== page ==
Oberlin Blogs

Being on the Waitlist: The Benefit of Low Expectations

March 4, 2021

Ben Smith ’24

Expectations are powerful. What’s worse: people give them power. They're willed into existence through each person’s perception of their own reality–a chilling, existential concept if lingered on for longer than a few moments. Scary, I know. It is for this very reason that expectations are powerful–often too powerful for their own good. From minute details such as expecting the TV to turn on when prompted by the remote control to life-altering events like hearing the results of a job interview, people are forced to check up with their expectations rather frequently–life’s way of keeping us on our toes. For me, I have had a conflicting internal battle of managing my own expectations; however, as I have progressed through life thus far, I have realized a valuable, can-be-applied-to-every-situation life lesson: the importance of maintaining low expectations. This lesson has reared its way into my life on many occasions, but it was an unavoidable truth I was faced with when I received my first (of two) Oberlin Conservatory admissions decisions: “waitlisted.” 

Before I begin exploring the inevitable gray area that was my emotional state after opening that first fateful admissions email, I will detail my overwhelmingly positive association and experience with Oberlin College and Conservatory. I was first introduced to Oberlin through the 2018 Oberlin Conservatory Magazine given to me by a friend during sophomore year of high school. 

“It seems like a good school,” she said, “but I’m not going into music. Maybe you should apply!” Back then, we had no idea of Oberlin’s prestige but, from then on, it was on my college radar. Fast forward to the summer of 2019 and I was meeting and lucky enough to be taking lessons from Dr. Alexa Still (Associate Professor of Flute here at Oberlin) at the Interlochen Summer Arts Camp. That summer was difficult; I was making more changes to my flute playing than ever before and, to say the least, I was embarking on a mountain climb all while being completely barefoot (I am not much of a mountain climber). Nevertheless, I left Interlochen knowing I would love to study with Alexa at Oberlin and, from that point forward, I began to look at Oberlin with much more intent.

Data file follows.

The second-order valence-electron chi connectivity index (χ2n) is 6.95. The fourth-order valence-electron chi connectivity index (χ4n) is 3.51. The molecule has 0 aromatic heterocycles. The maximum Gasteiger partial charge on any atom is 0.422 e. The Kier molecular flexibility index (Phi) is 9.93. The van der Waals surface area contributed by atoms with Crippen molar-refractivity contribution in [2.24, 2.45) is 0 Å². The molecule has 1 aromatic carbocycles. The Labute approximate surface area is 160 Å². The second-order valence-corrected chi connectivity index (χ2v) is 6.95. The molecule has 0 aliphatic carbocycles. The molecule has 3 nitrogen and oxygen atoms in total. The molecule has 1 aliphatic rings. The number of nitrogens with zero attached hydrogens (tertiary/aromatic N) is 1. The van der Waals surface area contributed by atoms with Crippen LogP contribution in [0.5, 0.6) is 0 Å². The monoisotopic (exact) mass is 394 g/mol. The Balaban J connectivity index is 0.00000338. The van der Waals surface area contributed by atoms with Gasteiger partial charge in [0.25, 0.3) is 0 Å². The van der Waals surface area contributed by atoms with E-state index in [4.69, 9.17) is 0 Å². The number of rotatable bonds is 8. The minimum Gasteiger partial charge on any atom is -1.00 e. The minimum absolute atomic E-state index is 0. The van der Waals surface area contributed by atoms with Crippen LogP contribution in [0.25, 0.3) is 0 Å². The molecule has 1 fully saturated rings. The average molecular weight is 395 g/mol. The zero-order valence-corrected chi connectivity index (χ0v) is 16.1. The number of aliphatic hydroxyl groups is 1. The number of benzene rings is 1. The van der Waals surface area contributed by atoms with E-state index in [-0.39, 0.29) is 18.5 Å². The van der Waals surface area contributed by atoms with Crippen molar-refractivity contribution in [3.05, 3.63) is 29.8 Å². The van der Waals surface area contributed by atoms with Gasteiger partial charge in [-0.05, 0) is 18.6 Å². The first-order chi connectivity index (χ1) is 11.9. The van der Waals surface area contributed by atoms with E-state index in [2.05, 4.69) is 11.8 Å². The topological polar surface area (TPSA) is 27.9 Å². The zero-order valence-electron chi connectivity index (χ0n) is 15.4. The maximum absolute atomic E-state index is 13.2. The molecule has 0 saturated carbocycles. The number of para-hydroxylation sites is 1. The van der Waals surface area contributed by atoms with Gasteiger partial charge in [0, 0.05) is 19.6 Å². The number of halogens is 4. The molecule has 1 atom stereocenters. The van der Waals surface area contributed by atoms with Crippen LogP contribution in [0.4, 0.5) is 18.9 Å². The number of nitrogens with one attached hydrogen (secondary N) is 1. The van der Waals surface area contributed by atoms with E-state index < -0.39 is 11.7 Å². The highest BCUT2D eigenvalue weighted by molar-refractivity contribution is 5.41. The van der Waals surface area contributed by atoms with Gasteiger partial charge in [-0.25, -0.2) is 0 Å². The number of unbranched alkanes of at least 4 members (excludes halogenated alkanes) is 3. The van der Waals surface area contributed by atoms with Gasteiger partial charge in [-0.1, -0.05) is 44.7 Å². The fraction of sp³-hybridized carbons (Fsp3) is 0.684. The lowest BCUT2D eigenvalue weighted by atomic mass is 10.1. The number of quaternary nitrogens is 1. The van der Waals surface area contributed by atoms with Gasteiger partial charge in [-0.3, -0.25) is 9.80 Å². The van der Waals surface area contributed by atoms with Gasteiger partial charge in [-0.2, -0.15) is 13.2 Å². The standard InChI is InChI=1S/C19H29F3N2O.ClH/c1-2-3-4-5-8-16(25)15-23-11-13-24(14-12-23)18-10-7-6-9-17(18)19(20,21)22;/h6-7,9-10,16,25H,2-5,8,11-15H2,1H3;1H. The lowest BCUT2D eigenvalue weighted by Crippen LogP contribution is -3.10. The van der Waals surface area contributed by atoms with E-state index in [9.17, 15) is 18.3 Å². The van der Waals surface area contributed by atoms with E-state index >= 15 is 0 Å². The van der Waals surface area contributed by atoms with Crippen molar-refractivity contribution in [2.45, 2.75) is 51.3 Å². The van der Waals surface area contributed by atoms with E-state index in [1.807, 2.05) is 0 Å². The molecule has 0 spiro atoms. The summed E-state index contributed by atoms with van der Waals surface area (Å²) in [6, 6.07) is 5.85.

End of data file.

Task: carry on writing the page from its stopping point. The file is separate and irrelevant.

For any prospective music student, I feel as if it almost goes without saying that audition season (a tumultuous time lasting anywhere from early January-late March that remains a constant weight on your mind for the entirety of senior year of high school) is quite an experience. There can be a lot of pressure surrounding the entire application process, and it is a time filled with ups and downs. You will learn so much in a very small amount of time, but, rather than giving a lecture on an experience I just finished and have yet to fully process, I will leave it at this: try to enjoy the experience as much as possible. I wish I could have told myself that again and again. I was very fortunate to be in the position of auditioning at many of the schools to which I applied; however, nearly every one of my auditions was surrounded by dreary clouds of self-doubt that I struggled to see past. When it came to my Oberlin audition, I felt like I had something to prove–adding a hint of self-induced pressure to the overwhelming amount of adrenaline already coursing through my blood. My time at Interlochen left me with a deep desire to show improvement. Not to mention, after all the students I interacted with on campus and the tours I went on during audition weekend, Oberlin had soared to the top of my college list. It was a place I could envision myself at. A lot of *successful* college articles, videos, and stories refer to this ~magical moment~ where the author stepped on campus and felt right at home. For me, I can attest that Oberlin did feel like home, but it was not in the romanticized way that I had pictured. Coming from a town in Georgia of roughly 13,000 people, Oberlin reminded me of where I came from–a feeling that did not initially appeal to me. When I was applying to college, I had envisioned grand ventures out of my hometown and, feeling particularly hopeful, a big move out-of-state. Yet when I stepped on Oberlin’s campus, there was a strange wistful feeling that was distinctly different from the other gut feelings I got from the rest of the schools I applied to. Though it may not have been what I was expecting, Oberlin appealed to me in a way that no other school had. That sentiment is what stuck with me as I walked into my audition which, overall, went… okay? I felt neither excited nor devastated by how it went (the latter of which I became accustomed to after auditions), but I was hopeful of an opportunity to study at Oberlin. I just could not help myself from thinking maybe there is a chance